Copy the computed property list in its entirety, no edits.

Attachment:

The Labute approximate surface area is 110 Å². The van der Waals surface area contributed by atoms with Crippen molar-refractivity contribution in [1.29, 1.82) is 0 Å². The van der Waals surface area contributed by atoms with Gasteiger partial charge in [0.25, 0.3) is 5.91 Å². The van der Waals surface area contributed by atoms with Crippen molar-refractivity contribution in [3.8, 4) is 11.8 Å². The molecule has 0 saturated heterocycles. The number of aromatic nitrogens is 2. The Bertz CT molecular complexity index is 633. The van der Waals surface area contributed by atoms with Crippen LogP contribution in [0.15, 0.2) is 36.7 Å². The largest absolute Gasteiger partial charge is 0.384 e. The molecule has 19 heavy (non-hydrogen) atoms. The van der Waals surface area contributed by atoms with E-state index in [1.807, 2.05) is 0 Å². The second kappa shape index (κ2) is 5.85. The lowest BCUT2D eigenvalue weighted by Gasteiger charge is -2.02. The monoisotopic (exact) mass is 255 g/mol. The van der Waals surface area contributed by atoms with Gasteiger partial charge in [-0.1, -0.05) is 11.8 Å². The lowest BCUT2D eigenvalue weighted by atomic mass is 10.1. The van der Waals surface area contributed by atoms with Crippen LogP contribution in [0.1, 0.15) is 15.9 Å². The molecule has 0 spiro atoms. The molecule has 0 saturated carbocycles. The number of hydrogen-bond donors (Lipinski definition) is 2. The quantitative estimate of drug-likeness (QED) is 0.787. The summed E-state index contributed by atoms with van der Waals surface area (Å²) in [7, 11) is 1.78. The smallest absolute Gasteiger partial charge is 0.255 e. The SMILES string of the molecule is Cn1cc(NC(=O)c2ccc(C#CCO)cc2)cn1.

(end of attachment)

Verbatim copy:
The Labute approximate surface area is 110 Å². The van der Waals surface area contributed by atoms with Crippen molar-refractivity contribution in [1.29, 1.82) is 0 Å². The van der Waals surface area contributed by atoms with Gasteiger partial charge in [0.25, 0.3) is 5.91 Å². The van der Waals surface area contributed by atoms with Crippen molar-refractivity contribution in [3.8, 4) is 11.8 Å². The molecule has 0 saturated heterocycles. The number of aromatic nitrogens is 2. The Bertz CT molecular complexity index is 633. The van der Waals surface area contributed by atoms with Crippen LogP contribution in [0.15, 0.2) is 36.7 Å². The largest absolute Gasteiger partial charge is 0.384 e. The molecule has 19 heavy (non-hydrogen) atoms. The van der Waals surface area contributed by atoms with E-state index in [1.807, 2.05) is 0 Å². The second kappa shape index (κ2) is 5.85. The lowest BCUT2D eigenvalue weighted by Gasteiger charge is -2.02. The monoisotopic (exact) mass is 255 g/mol. The van der Waals surface area contributed by atoms with Gasteiger partial charge in [-0.1, -0.05) is 11.8 Å². The lowest BCUT2D eigenvalue weighted by atomic mass is 10.1. The van der Waals surface area contributed by atoms with Crippen LogP contribution in [0.1, 0.15) is 15.9 Å². The molecule has 0 spiro atoms. The molecule has 0 saturated carbocycles. The number of hydrogen-bond donors (Lipinski definition) is 2. The quantitative estimate of drug-likeness (QED) is 0.787. The summed E-state index contributed by atoms with van der Waals surface area (Å²) in [7, 11) is 1.78. The smallest absolute Gasteiger partial charge is 0.255 e. The SMILES string of the molecule is Cn1cc(NC(=O)c2ccc(C#CCO)cc2)cn1.